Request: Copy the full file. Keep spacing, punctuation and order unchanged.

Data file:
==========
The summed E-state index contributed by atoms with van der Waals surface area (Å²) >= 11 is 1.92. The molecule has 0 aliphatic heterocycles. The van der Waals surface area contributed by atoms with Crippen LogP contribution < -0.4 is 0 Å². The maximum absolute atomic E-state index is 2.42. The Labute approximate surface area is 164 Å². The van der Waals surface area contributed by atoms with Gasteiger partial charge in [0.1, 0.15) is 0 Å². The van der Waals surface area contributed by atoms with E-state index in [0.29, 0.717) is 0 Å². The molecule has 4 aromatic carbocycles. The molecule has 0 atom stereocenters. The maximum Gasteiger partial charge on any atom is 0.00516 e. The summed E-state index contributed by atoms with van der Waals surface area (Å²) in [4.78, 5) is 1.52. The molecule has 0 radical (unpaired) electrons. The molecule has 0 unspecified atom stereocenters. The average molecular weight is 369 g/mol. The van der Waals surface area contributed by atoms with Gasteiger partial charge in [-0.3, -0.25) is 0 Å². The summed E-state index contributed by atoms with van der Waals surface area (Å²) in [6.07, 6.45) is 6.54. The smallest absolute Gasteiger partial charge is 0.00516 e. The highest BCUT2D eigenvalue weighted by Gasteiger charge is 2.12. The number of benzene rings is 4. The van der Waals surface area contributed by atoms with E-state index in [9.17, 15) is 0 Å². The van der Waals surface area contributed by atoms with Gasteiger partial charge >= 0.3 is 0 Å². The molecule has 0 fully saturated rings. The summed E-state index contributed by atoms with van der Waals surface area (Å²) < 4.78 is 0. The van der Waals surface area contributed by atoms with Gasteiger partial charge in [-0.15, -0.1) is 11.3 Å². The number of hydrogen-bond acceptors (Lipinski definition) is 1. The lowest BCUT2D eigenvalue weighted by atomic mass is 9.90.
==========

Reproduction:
The summed E-state index contributed by atoms with van der Waals surface area (Å²) >= 11 is 1.92. The molecule has 0 aliphatic heterocycles. The van der Waals surface area contributed by atoms with Crippen LogP contribution < -0.4 is 0 Å². The maximum absolute atomic E-state index is 2.42. The Labute approximate surface area is 164 Å². The van der Waals surface area contributed by atoms with Gasteiger partial charge in [0.1, 0.15) is 0 Å². The van der Waals surface area contributed by atoms with E-state index in [0.29, 0.717) is 0 Å². The molecule has 4 aromatic carbocycles. The molecule has 0 atom stereocenters. The maximum Gasteiger partial charge on any atom is 0.00516 e. The summed E-state index contributed by atoms with van der Waals surface area (Å²) in [4.78, 5) is 1.52. The molecule has 0 radical (unpaired) electrons. The molecule has 0 unspecified atom stereocenters. The average molecular weight is 369 g/mol. The van der Waals surface area contributed by atoms with Gasteiger partial charge in [-0.3, -0.25) is 0 Å². The summed E-state index contributed by atoms with van der Waals surface area (Å²) in [6.07, 6.45) is 6.54. The smallest absolute Gasteiger partial charge is 0.00516 e. The highest BCUT2D eigenvalue weighted by Gasteiger charge is 2.12. The number of benzene rings is 4. The van der Waals surface area contributed by atoms with E-state index in [9.17, 15) is 0 Å². The van der Waals surface area contributed by atoms with Gasteiger partial charge >= 0.3 is 0 Å². The molecule has 0 fully saturated rings. The summed E-state index contributed by atoms with van der Waals surface area (Å²) < 4.78 is 0. The van der Waals surface area contributed by atoms with Gasteiger partial charge in [-0.15, -0.1) is 11.3 Å². The number of hydrogen-bond acceptors (Lipinski definition) is 1. The lowest BCUT2D eigenvalue weighted by atomic mass is 9.90.